Power Revolution

>Maury Klein, professor emeritus of history at URI, has written A dense and informative account of how generations of inventors developed steam and electric power, laying the foundation for modern society. Klein argues that this “power revolution” can only be understood by bringing together the histories of steam and electric power, since the latter would not have been possible without the former.

Klein frames the narrative by inventing a character named Ned, whom we meet as a nine-year-old boy traveling with his father to the Centennial Exhibition of 1876 in Philadelphia. There Ned sees the “largest engine in the world”: a massive Corliss steam engine in Machinery Hall, powered by twenty boilers, and in turn powering (through an intricate system of gears and over seven miles of belts) almost every other machine in the fourteen-acre building.

Klein then casts back in time to chronicle the observations and experiments of seventeenth-century European scientists, which led to the invention of machines powered by steam—at first to pump excess water out of coal mines, and then to power machines in the textile industry. The march of progress is told through the collaborative and competing efforts of scientists, engineers, and inventors until we meet Ned again, this time when he visits the Columbian Exhibition in Chicago in 1893.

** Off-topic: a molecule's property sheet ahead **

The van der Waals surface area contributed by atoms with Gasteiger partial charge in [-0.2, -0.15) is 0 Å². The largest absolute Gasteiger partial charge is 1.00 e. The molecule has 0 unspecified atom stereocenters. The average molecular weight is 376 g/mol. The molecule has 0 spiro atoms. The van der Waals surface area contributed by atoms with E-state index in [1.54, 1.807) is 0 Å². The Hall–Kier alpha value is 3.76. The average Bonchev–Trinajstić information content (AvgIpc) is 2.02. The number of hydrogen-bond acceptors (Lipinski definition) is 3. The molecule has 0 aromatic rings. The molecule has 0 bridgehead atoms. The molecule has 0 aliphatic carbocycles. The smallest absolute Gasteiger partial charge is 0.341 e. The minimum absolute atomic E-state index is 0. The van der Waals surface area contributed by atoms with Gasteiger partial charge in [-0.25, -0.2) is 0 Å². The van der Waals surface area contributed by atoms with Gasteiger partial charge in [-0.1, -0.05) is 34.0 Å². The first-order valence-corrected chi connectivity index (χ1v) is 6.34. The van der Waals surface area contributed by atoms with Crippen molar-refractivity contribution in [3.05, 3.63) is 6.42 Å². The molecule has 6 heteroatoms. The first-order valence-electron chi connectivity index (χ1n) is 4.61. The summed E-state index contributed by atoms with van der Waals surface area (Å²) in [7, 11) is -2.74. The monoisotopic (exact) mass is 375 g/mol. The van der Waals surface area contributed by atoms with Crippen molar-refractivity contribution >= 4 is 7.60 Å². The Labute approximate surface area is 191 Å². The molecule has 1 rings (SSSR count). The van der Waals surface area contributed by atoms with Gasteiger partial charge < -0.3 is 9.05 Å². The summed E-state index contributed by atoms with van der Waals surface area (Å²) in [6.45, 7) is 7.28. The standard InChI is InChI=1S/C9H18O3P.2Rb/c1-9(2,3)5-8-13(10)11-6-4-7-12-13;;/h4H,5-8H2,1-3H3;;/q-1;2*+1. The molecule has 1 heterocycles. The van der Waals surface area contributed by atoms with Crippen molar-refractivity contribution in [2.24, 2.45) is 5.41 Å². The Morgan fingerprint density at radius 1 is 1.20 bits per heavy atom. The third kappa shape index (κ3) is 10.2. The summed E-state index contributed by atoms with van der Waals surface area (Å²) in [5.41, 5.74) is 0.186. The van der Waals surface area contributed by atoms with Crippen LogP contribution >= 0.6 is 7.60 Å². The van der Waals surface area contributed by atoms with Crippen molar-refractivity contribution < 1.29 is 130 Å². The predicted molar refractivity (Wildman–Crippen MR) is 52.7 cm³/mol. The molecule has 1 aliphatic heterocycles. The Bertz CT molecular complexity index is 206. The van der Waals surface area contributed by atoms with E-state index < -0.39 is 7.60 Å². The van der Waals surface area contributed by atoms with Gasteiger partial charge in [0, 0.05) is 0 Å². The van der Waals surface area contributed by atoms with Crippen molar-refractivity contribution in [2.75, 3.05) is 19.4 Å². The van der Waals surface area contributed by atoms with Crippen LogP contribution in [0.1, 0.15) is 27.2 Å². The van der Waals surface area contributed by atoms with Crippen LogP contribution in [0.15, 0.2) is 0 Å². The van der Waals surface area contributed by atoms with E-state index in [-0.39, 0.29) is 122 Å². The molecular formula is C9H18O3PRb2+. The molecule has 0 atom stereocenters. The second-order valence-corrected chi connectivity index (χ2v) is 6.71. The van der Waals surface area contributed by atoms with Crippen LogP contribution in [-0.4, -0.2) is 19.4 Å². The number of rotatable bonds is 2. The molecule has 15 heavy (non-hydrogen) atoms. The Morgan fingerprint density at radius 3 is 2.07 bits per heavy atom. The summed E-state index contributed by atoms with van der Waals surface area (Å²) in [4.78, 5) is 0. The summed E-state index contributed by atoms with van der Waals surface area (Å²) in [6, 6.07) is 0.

Ned “had read about electricity, but it had not yet come to the small Iowa town where he lived, except in the form of the telegraph at the train depot.” At Philadelphia, the steam engine had powered the other machines directly. In Chicago, forty-four steam engines generated the electricity that powered everything else (including the 265-foot Ferris wheel, which became the signature emblem of the exhibition).

The power revolution had taken place by the turn of the twentieth century, and with it came the material abundance that some historians equate with American identity. Klein states that “between 1890 and 1905 the output of electric power in the United States increased a hundredfold.” As companies like General Electric and Westinghouse figured out how to distribute power, industries begat industries and the modern world emerged. Although a bit turgid at times, Klein’s book is obviously well-researched, and his synthesis of history is convincing.

We see Ned one last time in his seventies as he boards the subway in 1939, on his way to the World’s Fair in Queens, New York. Here he “happened on a newfangled device called a television,” which he had read about but had never seen. With only two hours of programming a week, only available in the New York area, he wondered who would want one anyway?

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